And it does this by highlighting what your site offers so that your visitor sees immediately how it will benefit them.

Your visitor’s eyes have to travel through your page in order to consume your information. To guide them effortlessly through this task, look at all your pages and set them up using the steps below.

1. Sort your information into categories

For each page on your site, divide the information you plan to present into three categories as described below.

Most important

Each page should have one “most important” piece of information. This is often the headline or image at the top.

It should lead your site visitor directly into the secondary or supporting information which will be the meat of your page.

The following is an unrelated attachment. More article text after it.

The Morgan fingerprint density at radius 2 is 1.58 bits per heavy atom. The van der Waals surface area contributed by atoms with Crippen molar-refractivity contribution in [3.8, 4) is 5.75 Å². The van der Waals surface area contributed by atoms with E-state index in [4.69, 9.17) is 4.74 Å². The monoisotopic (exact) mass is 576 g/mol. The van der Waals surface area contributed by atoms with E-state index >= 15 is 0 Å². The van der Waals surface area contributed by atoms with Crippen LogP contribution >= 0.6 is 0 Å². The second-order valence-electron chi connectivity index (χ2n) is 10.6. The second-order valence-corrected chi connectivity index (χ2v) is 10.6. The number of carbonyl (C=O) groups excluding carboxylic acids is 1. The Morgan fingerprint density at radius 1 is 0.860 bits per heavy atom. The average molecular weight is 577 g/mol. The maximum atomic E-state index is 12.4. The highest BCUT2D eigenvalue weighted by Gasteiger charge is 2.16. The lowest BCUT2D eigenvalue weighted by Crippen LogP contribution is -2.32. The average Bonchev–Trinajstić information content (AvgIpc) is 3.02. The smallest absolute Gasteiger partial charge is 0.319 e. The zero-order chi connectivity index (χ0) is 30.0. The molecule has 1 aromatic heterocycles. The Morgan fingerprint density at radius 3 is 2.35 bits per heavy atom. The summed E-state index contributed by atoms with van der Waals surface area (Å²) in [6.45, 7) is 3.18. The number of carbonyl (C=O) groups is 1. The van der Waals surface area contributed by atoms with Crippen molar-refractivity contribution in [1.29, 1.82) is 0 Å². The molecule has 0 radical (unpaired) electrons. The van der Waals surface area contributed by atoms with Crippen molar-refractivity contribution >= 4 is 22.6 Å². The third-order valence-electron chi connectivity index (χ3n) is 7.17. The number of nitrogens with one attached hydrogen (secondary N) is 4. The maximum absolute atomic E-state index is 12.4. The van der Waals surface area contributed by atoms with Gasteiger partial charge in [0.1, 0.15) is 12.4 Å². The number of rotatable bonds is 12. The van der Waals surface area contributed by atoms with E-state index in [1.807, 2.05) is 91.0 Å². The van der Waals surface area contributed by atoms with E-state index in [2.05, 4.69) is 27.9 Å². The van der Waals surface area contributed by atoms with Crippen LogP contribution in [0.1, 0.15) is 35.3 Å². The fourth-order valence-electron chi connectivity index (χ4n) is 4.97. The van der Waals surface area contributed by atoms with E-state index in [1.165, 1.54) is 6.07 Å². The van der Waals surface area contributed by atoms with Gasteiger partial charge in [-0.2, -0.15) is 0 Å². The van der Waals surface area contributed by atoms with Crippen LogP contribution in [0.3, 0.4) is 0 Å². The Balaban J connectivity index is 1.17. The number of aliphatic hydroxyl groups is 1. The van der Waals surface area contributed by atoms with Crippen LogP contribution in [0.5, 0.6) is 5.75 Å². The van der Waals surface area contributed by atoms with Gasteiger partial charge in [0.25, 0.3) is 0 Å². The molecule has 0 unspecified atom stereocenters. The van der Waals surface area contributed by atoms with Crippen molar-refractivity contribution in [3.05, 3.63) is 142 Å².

Secondary or supporting

This information builds on the most important information.

It fleshes it out, shares the details, and includes your call to action.

Least important

This is information that needs to be on your page, but shouldn’t compete with the most important and secondary information.

It includes information like copyright notices and sidebar information. On blogs it might be author bios and comments sections.

2. Make your categories obvious through design choices

Once you’ve categorized the information on your page, the next step is to make design choices that give your information a clear visual hierarchy.

Follow these tips for each section:

Most important

Your most important information is a beacon that should attract and engage. It should be the first thing people notice on each page.